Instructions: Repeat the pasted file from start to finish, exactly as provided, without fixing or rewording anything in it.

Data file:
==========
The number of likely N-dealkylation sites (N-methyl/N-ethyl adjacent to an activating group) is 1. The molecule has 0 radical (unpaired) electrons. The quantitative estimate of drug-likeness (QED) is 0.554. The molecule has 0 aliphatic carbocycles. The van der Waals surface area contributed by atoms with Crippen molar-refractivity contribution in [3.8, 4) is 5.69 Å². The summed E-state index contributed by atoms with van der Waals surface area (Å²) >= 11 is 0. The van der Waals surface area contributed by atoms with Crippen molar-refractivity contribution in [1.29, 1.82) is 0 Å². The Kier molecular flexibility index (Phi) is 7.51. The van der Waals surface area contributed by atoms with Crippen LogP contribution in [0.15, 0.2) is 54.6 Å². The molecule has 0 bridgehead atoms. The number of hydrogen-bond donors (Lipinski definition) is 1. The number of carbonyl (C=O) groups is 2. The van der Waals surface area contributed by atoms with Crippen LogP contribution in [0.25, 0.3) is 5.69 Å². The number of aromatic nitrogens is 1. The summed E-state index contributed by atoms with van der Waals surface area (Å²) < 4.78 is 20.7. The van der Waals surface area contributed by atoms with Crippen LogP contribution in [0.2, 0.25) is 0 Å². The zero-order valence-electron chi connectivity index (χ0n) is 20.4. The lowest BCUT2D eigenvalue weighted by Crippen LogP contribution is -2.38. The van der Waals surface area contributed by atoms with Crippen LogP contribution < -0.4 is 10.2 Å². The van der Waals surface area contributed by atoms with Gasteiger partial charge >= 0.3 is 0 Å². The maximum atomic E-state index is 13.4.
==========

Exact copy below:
The number of likely N-dealkylation sites (N-methyl/N-ethyl adjacent to an activating group) is 1. The molecule has 0 radical (unpaired) electrons. The quantitative estimate of drug-likeness (QED) is 0.554. The molecule has 0 aliphatic carbocycles. The van der Waals surface area contributed by atoms with Crippen molar-refractivity contribution in [3.8, 4) is 5.69 Å². The summed E-state index contributed by atoms with van der Waals surface area (Å²) >= 11 is 0. The van der Waals surface area contributed by atoms with Crippen molar-refractivity contribution in [1.29, 1.82) is 0 Å². The Kier molecular flexibility index (Phi) is 7.51. The van der Waals surface area contributed by atoms with Crippen LogP contribution in [0.15, 0.2) is 54.6 Å². The molecule has 0 bridgehead atoms. The number of hydrogen-bond donors (Lipinski definition) is 1. The number of carbonyl (C=O) groups is 2. The van der Waals surface area contributed by atoms with Crippen LogP contribution in [0.25, 0.3) is 5.69 Å². The number of aromatic nitrogens is 1. The summed E-state index contributed by atoms with van der Waals surface area (Å²) < 4.78 is 20.7. The van der Waals surface area contributed by atoms with Crippen LogP contribution in [0.2, 0.25) is 0 Å². The zero-order valence-electron chi connectivity index (χ0n) is 20.4. The lowest BCUT2D eigenvalue weighted by Crippen LogP contribution is -2.38. The van der Waals surface area contributed by atoms with Crippen LogP contribution < -0.4 is 10.2 Å². The van der Waals surface area contributed by atoms with Gasteiger partial charge >= 0.3 is 0 Å². The maximum atomic E-state index is 13.4.